Artists are plenty. However, one needs wisdom to stand out or even to emerge from obscurity. Ai Jing left Shenyang and entered the art circle when she was 17. The contemporary art world has always been turbulent. Whether in Beijing, New York or Tokyo, in her characteristic ways and in different forms she always expresses her thoughts and ideal and let fly her dreams. With My 1997--a song she wrote and sang--she turned the seemingly relaxed story-telling way of singing into a popular culture. It brought out what lied deep inside her and connected with an important event in mainstream ideology. My 1997 took a personal point of view when it expressed its wish for Hong Kong to revert to China. Its charm lies in its ability to address the big issue when talking about the small ones. Ai Jing’s art works are all closely related to her experience. She has come a long way and her identity keeps changing. Her art is developing and she always tries hard.

As an artist, Ai Jing is full of dreams. Being a female, she is also refined and graceful. Her art is supported by love. She has chosen to work on a topic of which man never gets tired. She dives into it and expands it, changing her languages to incorporate the characteristics of our times. Her love is delicate but not abstruse. She uses the simplest of methods even when dealing with very grand events and, as a result, the effect is real and clear. Her art is conceptual yet she does not try to confuse us with abstract concepts. She has abandoned complex structural relationships and brought us back to clear thinking. Therefore she stands apart from mainstream contemporary art circle. Her thoughts went from “clothing on the back of a wanderer”—fond memory of sweaters her mother made for her, to the countless “threads in loving mother’s hand” throughout time. Using love to reflect basic human ethics, she made My Mum and My Hometown, where collective consciousness is awaken and knitting by mother and other relatives is used to reflect the love of fellow human beings. Here it is unnecessary to discuss love because it is easy to understand. Love does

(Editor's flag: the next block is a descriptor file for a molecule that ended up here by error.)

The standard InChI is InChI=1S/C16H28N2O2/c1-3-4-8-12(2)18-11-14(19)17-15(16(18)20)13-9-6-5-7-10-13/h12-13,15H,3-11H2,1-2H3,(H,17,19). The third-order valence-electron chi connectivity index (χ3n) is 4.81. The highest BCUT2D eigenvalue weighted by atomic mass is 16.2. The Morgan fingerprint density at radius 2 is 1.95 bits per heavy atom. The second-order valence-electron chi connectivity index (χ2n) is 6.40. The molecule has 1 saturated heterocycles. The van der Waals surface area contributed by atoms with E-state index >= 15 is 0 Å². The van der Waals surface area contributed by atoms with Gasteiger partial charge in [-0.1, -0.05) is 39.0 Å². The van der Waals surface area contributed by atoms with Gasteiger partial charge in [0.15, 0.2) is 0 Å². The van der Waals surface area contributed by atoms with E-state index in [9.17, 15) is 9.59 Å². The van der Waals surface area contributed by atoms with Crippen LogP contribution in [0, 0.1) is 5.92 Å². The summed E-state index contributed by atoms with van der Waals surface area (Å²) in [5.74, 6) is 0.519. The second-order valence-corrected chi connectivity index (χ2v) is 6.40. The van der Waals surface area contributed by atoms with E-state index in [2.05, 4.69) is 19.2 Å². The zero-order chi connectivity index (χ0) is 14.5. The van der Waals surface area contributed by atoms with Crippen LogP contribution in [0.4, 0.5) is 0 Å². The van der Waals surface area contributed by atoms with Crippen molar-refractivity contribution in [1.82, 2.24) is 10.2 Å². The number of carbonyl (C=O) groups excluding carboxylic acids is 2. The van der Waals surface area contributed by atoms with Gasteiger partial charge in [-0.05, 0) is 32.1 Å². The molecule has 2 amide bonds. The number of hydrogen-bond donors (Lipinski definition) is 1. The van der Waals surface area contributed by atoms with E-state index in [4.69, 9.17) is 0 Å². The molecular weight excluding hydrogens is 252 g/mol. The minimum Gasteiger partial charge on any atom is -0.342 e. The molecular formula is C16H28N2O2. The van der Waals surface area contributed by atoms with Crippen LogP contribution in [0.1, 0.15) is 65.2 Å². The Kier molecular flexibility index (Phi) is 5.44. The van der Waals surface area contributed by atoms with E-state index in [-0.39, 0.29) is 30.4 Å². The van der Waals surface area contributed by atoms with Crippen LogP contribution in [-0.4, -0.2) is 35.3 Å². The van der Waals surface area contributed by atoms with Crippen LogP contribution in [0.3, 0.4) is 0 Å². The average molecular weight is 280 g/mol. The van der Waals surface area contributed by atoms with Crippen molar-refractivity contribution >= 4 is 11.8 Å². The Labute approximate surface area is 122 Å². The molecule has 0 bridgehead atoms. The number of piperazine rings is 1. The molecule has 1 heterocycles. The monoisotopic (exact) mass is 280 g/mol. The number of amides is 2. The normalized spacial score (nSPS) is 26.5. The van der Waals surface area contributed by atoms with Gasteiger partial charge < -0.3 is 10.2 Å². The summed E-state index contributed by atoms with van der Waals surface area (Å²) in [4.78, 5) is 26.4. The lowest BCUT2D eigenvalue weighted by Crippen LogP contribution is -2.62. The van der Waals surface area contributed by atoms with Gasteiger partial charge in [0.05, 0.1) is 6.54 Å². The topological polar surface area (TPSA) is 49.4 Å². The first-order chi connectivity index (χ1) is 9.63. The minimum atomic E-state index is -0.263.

not need any concepts since it is straightforward and unassuming. This knitting of love might have been complicated since it required much labor. But it is easy for us to see its true meaning.